According to the paper, Bai and her colleagues concluded that the process of memory retrieval involved mainly associative processes, which occur unconsciously and automatically and require little effort, while the process of performing mental operations on the object was deemed to involve executive processes, which usually require more effort. These findings are consistent with the results of previous studies on divergent thinking in adults, indicating that, for adults and young children alike, novel idea generation in divergent thinking tasks involves both associative and executive processes. 

"We observed in our study that not all children were equally proficient in applying all identified divergent thinking processes," Bai said. "For some children, divergent thinking processes other than the process [of] memory retrieval, which depends on general, everyday experiences, did not even occur once."

The researchers also explored the relationship between the processes underlying idea generation and fluency and originality as performance measures of divergent thinking. Fluency refers to the total number of distinct uses participants gave each object. Originality, meanwhile, categorized given uses based on their type of action — actions that were taken less frequently by participants were considered more original. They found that the process of performing mental operations on objects predicted originality of ideas from the children, and that isolating and recombining properties of objects were essential for original ideas.

Bai noted that the collected data allowed the researchers to distinguish and conceptualize different types of thinking processes involved in divergent thinking in preschoolers. "This information could be used as a basic framework for teachers, curriculum designers and other educators to better understand children's divergent thinking and creative [behavior] in daily interactions, also pertaining to the inner thinking processes, which may differ from child to child," she explained.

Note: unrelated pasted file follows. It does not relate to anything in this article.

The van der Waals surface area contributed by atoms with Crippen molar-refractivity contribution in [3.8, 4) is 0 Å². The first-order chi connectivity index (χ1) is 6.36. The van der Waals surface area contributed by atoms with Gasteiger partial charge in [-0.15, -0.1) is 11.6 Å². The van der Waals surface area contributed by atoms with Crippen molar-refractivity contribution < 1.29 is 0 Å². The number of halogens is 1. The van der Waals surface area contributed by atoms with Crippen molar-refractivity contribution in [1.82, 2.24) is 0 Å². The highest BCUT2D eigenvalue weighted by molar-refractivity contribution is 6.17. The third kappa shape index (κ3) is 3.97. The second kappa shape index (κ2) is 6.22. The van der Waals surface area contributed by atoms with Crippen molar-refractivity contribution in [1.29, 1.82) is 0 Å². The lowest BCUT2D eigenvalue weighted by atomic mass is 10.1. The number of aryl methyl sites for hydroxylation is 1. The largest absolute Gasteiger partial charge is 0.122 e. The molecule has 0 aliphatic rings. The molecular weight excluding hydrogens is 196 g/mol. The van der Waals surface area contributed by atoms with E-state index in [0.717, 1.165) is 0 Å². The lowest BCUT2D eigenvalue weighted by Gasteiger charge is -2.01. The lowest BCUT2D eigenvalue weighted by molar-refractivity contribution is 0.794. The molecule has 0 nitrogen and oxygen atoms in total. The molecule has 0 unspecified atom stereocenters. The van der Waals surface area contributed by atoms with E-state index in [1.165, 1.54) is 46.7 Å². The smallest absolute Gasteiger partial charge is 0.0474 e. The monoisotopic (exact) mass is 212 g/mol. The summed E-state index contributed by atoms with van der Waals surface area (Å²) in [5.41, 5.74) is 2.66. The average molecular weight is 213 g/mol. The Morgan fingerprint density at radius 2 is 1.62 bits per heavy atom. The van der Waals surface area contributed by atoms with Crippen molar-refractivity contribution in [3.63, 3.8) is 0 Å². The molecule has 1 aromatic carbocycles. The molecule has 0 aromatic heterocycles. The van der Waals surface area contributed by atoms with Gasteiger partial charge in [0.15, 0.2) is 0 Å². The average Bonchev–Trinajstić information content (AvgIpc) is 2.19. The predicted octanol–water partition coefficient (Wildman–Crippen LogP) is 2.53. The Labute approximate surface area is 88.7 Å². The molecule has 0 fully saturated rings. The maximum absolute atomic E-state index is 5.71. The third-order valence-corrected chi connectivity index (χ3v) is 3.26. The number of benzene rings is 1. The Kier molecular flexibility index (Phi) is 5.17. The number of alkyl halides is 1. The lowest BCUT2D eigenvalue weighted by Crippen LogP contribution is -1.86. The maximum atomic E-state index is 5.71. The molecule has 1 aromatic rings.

Such a framework could lead to the development of more adaptive and personalized instruction methods in creativity education, according to the authors. In particular, kindergartens or preschools could use it to design and organize activities that may stimulate certain types of thinking processes in order to facilitate young children's divergent and creative thinking.

There are two follow-ups to this study as part of the larger project, one of which was published this month in the Journal of Intelligence. Bai and her co-authors recommend that future research on divergent thinking in young children further investigate the process of creativity using tasks that more closely resemble real-life creation and innovation scenarios by asking children to solve ill-structured problems, for example. 

"As revealed in the follow-up study, the emergence of original ideas depends actually on a complex interplay of different thinking processes," Bai said. "In this regard, activities that stimulate children to combine the use of several divergent thinking processes in coming up with original ideas would be another critical step to take after children become skilled at using separate divergent thinking processes."

The study, "Divergent thinking in four-year-old children: An analysis of thinking processes in performing the Alternative Uses Task," published March 17 in Thinking Skills and Creativity, was authored by Honghong Bai, Hanna Mulder, Mirjam Moerbeek and Paul P. M. Leseman, Utrecht University; and Evelyn H. Kroesbergen, Radboud University.